With Covid-19 causing huge problems this year, I thought I would write a post on how you can potentially use this or any downturn to your advantage (Although we are still yet to see a downturn in the property market). Getting on the property ladder can be difficult when times are good, but what about when times are not so good? Can you make it work for you?
This is my story of when I purchased my first home in 2012 at a time when house prices were still struggling following the recession in 2007. Admittedly things do not feel anywhere near as bad as they did in 2007-2013, there are far less redundancies than there were during that period and unlike then, mortgage lenders still want to actively lend, so there may not be quite the same opportunities as then, but there could still be a chance to benefit from the climate we are in.
My Success story
After the recession hit in 2007, there were mass redundancies and houses prices plummeted very quickly in many areas – unfortunately not in area I wanted to move to. However, about 2 miles down the road house prices were hit. Added to that, I also managed to find a property that had been owned by an elderly man so was quite dated which helped to lower the price and desirability (or competition from other buyers) of the property I ended up buying.
With a little research, I could see the property was worth around £120,000 if it was in a nice condition and to get it to that condition it would probably cost around £10,000-15,000.
I purchased the property in 2012 for £84,000 and spent around £12,000 on the property over the next couple of years (I managed to call in some favours from friends and family) which was spent on a new Kitchen (it was older than me), bathroom (which was an avocado suite), installing Gas Central Heating (as it ran on storage heaters), a rewire, new doors, and a complete redecoration of every room – so all in it cost me around £96,000.
I also lived in the property at the time and as the mortgage was small, it cost me less in repayments than it would have done to rent – around £350 p/m compared to around £650 in rent, this also helped to make it a good investment.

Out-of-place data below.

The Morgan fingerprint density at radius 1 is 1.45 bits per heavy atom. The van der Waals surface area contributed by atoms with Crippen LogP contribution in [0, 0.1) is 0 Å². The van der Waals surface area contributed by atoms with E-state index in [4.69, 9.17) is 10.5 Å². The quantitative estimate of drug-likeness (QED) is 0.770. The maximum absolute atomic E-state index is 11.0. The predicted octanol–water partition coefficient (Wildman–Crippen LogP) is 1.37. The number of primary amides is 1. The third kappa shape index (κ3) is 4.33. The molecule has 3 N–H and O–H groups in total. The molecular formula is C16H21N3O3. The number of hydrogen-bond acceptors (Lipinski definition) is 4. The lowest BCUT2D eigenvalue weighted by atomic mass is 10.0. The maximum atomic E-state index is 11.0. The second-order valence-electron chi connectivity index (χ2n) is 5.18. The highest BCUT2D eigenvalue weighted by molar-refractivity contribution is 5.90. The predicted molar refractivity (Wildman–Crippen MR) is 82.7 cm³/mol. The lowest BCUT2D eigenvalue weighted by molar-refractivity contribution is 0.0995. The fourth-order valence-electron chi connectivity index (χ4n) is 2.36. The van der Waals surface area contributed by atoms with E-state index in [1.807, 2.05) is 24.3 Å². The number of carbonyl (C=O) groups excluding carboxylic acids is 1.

By the time I had renovated the property, it had gone up in value as the economy had picked up and house prices had started to go up also. We ended up selling the property for £155,000. Which meant we had seen an increase in value of £59,000 after the cost of the renovation work.
That one decision gave us almost an additional £60,000 to put down on our family home, which combined with the deposit put down when I purchased the property originally and the amount built up in equity from repaying the mortgage, it enabled us to move into our “forever home” to start a family.
It was a slow burner, done over 4 years, but without it we would never have been able to afford to buy in the area we live in.
Things may look a little turbulent at the moment, but if you do have a stable job, you can potentially use any downturn to your advantage in order to achieve your longer term goals. Finding a deposit for a cheaper property is easier than a more expensive property.
Paying a smaller mortgage will likely also be cheaper than renting, meaning you can also save up faster and if you can find a property that needs some modernising you may also find you can purchase the property for less than its true value and build in some value by bringing it up to date at the same time as putting your own stamp on the property – which you would likely be doing anyway.
Finding “that” property can take time, I think it took me around 3-4 months of searching daily, but it can set you up for life even if it takes a few years to all come together.
Although we are Mortgage brokers, we are here to offer help and advice on how you can achieve your goals, both short term and longer. Please do get in touch if you would like a chat, we are not just mortgage brokers, we have experience of buying “doer upper” properties having done a couple over the years, so we can also help with pointers on that front also… You can learn from my mistakes.